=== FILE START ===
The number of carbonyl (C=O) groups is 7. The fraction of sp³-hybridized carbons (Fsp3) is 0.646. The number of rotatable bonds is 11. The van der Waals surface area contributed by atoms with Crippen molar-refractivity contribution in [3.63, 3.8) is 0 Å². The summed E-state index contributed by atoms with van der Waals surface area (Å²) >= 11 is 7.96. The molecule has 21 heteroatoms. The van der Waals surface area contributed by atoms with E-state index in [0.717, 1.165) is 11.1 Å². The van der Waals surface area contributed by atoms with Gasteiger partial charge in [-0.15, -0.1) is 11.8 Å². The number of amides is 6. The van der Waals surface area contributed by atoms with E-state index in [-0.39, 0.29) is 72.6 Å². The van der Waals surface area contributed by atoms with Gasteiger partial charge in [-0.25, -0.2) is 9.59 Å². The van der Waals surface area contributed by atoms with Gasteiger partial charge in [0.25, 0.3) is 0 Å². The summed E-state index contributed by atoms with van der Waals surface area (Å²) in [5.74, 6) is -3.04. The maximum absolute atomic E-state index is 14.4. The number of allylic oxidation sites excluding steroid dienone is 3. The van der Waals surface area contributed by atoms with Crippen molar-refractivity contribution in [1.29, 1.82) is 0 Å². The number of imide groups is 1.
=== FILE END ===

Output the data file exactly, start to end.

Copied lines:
The number of carbonyl (C=O) groups is 7. The fraction of sp³-hybridized carbons (Fsp3) is 0.646. The number of rotatable bonds is 11. The van der Waals surface area contributed by atoms with Crippen molar-refractivity contribution in [3.63, 3.8) is 0 Å². The summed E-state index contributed by atoms with van der Waals surface area (Å²) >= 11 is 7.96. The molecule has 21 heteroatoms. The van der Waals surface area contributed by atoms with E-state index in [0.717, 1.165) is 11.1 Å². The van der Waals surface area contributed by atoms with Gasteiger partial charge in [-0.15, -0.1) is 11.8 Å². The number of amides is 6. The van der Waals surface area contributed by atoms with E-state index in [-0.39, 0.29) is 72.6 Å². The van der Waals surface area contributed by atoms with Gasteiger partial charge in [-0.25, -0.2) is 9.59 Å². The van der Waals surface area contributed by atoms with Gasteiger partial charge in [0.25, 0.3) is 0 Å². The summed E-state index contributed by atoms with van der Waals surface area (Å²) in [5.74, 6) is -3.04. The maximum absolute atomic E-state index is 14.4. The number of allylic oxidation sites excluding steroid dienone is 3. The van der Waals surface area contributed by atoms with Crippen molar-refractivity contribution in [1.29, 1.82) is 0 Å². The number of imide groups is 1.